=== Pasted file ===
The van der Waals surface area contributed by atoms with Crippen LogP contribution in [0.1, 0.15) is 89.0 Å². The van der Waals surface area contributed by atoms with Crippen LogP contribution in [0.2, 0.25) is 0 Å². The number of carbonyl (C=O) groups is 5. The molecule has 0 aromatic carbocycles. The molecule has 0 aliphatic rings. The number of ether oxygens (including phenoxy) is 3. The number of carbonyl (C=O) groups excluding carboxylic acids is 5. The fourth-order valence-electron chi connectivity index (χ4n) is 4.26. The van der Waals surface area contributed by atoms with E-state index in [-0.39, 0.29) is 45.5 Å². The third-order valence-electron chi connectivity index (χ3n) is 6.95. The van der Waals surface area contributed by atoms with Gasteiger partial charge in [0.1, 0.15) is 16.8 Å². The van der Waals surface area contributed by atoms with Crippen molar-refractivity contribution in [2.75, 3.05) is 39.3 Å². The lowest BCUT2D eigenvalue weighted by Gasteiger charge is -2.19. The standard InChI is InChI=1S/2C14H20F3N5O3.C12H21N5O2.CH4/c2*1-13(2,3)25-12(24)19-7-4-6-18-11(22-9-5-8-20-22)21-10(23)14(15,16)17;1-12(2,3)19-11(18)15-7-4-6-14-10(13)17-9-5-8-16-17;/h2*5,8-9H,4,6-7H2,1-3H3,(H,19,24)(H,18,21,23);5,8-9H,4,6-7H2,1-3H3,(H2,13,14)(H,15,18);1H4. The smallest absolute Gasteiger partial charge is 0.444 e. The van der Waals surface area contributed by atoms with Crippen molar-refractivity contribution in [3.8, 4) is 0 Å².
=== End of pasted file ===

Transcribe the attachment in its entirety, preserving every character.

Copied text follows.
The van der Waals surface area contributed by atoms with Crippen LogP contribution in [0.1, 0.15) is 89.0 Å². The van der Waals surface area contributed by atoms with Crippen LogP contribution in [0.2, 0.25) is 0 Å². The number of carbonyl (C=O) groups is 5. The molecule has 0 aromatic carbocycles. The molecule has 0 aliphatic rings. The number of ether oxygens (including phenoxy) is 3. The number of carbonyl (C=O) groups excluding carboxylic acids is 5. The fourth-order valence-electron chi connectivity index (χ4n) is 4.26. The van der Waals surface area contributed by atoms with E-state index in [-0.39, 0.29) is 45.5 Å². The third-order valence-electron chi connectivity index (χ3n) is 6.95. The van der Waals surface area contributed by atoms with Gasteiger partial charge in [0.1, 0.15) is 16.8 Å². The van der Waals surface area contributed by atoms with Crippen molar-refractivity contribution in [2.75, 3.05) is 39.3 Å². The lowest BCUT2D eigenvalue weighted by Gasteiger charge is -2.19. The standard InChI is InChI=1S/2C14H20F3N5O3.C12H21N5O2.CH4/c2*1-13(2,3)25-12(24)19-7-4-6-18-11(22-9-5-8-20-22)21-10(23)14(15,16)17;1-12(2,3)19-11(18)15-7-4-6-14-10(13)17-9-5-8-16-17;/h2*5,8-9H,4,6-7H2,1-3H3,(H,19,24)(H,18,21,23);5,8-9H,4,6-7H2,1-3H3,(H2,13,14)(H,15,18);1H4. The smallest absolute Gasteiger partial charge is 0.444 e. The van der Waals surface area contributed by atoms with Crippen molar-refractivity contribution in [3.8, 4) is 0 Å².